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One critical truism of free agency for the Falcons: Don't overpay

Don't expect the Falcons to get into bidding wars, which is for the best.

Kirby Lee-USA TODAY Sports

Signing a highly-regarded, expensive free agent isn't necessarily a bad thing. Sometimes the top guy on the market lives up to his contract in a big way, after all, and you can't be afraid to pay for quality.

The problem is that often those players don't work out, and the teams that bid up for them often end up deeply regretting that decision. There's also the temptation to pay a little more to ensure you get the guy you want, as the Falcons have previously done with Tyson Jackson, Paul Soliai, and Dunta Robinson. As we've seen with those contracts, however, it's rarely a good idea.

The Falcons have, as draft analyst Andrew Parsons noted the other day, put themselves in a position where they have some solid players and the cap space necessary to chase values in free agency. They need to avoid getting locked in on their guy--a problem in the draft, where the Falcons have frequently been guilty of trading up to grab a particularly player--and be willing to let the market settle a little bit. If Danny Trevathan, a free agent I like a great deal, should find deals on the open market that are extremely favorable to him, the Falcons probably shouldn't put themselves on the hook at an exorbitant sum for a player who may not look nearly as good on Atlanta's lesser defense.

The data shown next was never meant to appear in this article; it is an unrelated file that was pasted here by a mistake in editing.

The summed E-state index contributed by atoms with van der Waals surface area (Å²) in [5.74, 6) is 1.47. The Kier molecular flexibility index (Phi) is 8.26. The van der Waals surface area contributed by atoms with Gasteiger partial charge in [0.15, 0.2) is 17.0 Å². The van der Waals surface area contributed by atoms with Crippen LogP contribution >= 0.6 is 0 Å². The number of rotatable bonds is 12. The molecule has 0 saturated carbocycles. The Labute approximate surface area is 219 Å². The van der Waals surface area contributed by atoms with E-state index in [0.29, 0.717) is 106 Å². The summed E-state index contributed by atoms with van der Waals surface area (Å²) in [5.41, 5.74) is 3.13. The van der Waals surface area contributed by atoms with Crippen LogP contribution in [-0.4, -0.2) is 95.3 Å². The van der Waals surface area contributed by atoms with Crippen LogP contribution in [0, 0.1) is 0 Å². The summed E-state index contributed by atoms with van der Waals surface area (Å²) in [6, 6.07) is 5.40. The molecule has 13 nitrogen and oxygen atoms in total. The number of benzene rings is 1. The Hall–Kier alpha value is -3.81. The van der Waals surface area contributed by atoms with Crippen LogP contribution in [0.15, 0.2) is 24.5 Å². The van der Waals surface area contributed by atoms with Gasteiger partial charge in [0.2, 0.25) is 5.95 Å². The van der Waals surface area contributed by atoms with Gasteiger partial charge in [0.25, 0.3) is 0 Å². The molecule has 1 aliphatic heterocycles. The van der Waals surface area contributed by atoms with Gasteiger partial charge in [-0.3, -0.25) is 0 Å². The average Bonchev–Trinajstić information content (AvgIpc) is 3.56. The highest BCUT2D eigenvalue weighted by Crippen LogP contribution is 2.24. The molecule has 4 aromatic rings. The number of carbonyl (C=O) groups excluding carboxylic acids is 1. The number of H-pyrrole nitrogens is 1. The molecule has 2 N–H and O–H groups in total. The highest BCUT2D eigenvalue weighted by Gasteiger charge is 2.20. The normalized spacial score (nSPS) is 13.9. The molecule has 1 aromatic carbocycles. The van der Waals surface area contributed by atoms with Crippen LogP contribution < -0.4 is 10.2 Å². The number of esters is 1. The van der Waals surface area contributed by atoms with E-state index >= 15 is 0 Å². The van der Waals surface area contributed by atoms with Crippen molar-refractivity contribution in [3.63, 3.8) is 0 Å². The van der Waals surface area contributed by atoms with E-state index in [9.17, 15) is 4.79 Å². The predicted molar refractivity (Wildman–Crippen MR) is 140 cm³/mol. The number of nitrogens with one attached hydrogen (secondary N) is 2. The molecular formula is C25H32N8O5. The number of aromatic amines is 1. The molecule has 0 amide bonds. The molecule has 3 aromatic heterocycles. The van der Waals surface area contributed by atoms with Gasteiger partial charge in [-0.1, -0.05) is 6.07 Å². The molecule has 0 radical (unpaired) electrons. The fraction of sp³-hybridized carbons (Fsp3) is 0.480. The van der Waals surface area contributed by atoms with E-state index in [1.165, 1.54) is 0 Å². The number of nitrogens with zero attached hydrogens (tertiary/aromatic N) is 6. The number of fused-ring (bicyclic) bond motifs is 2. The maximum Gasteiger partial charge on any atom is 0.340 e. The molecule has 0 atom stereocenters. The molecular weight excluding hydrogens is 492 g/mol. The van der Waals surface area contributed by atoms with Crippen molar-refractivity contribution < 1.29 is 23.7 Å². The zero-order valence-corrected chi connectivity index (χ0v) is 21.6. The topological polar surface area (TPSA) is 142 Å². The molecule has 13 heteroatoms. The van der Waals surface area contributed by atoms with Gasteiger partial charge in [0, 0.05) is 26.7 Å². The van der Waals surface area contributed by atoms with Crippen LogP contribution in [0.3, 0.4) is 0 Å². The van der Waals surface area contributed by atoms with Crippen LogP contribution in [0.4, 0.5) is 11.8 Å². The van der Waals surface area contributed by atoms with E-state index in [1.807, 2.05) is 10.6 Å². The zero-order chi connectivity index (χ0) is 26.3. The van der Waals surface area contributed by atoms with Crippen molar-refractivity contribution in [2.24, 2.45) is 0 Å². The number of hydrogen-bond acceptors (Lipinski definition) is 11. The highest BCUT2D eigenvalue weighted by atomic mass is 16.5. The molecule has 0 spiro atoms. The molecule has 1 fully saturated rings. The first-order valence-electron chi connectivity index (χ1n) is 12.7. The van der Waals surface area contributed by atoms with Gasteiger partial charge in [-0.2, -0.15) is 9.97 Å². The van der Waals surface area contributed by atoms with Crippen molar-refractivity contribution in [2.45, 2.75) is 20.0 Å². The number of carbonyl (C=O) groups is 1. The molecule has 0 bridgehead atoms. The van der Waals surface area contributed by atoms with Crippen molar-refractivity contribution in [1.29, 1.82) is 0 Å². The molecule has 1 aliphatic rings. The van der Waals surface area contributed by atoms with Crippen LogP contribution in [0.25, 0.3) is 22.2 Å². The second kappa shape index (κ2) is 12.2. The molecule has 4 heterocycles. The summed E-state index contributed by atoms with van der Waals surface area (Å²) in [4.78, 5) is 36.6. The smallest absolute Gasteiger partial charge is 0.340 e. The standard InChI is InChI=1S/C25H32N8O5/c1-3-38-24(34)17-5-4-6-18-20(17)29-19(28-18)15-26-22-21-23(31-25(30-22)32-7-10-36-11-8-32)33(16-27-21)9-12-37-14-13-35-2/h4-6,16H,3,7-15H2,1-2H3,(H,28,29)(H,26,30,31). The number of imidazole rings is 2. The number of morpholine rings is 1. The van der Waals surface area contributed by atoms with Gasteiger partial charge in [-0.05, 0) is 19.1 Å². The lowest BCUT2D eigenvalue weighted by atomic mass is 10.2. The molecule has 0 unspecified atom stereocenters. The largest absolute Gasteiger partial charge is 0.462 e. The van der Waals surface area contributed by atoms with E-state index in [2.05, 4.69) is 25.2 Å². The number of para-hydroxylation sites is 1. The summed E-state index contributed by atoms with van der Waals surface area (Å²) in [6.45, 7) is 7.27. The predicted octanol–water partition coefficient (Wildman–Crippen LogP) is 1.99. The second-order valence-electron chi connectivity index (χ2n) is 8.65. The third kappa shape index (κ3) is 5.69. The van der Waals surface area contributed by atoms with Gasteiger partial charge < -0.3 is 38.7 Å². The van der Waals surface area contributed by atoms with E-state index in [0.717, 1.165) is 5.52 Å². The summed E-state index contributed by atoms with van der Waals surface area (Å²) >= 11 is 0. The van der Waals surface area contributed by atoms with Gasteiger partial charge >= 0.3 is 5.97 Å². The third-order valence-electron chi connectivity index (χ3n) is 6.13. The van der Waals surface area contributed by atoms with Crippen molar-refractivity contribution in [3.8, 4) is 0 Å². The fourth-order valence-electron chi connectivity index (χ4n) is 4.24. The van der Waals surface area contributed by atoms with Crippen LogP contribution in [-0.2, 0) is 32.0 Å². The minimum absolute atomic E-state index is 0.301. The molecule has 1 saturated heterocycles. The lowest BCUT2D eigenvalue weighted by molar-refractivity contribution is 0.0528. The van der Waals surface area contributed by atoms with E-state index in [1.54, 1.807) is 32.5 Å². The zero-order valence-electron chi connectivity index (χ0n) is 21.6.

And that's all I really want to see: The Falcons being patient, shopping well, and using their cap space wisely to land helpful players, not bidding against themselves for the fit they covet. This team catches a lot of flak for not spending big in free agency, but that has been less of a problem than spending on the wrong players, a problem the Falcons' front office reshuffling damn well better help solve.

Keep this in mind if the Falcons get outbid for players, as they will at some point during this offseason, that it may not be the worst thing in the world, so long as they land quality.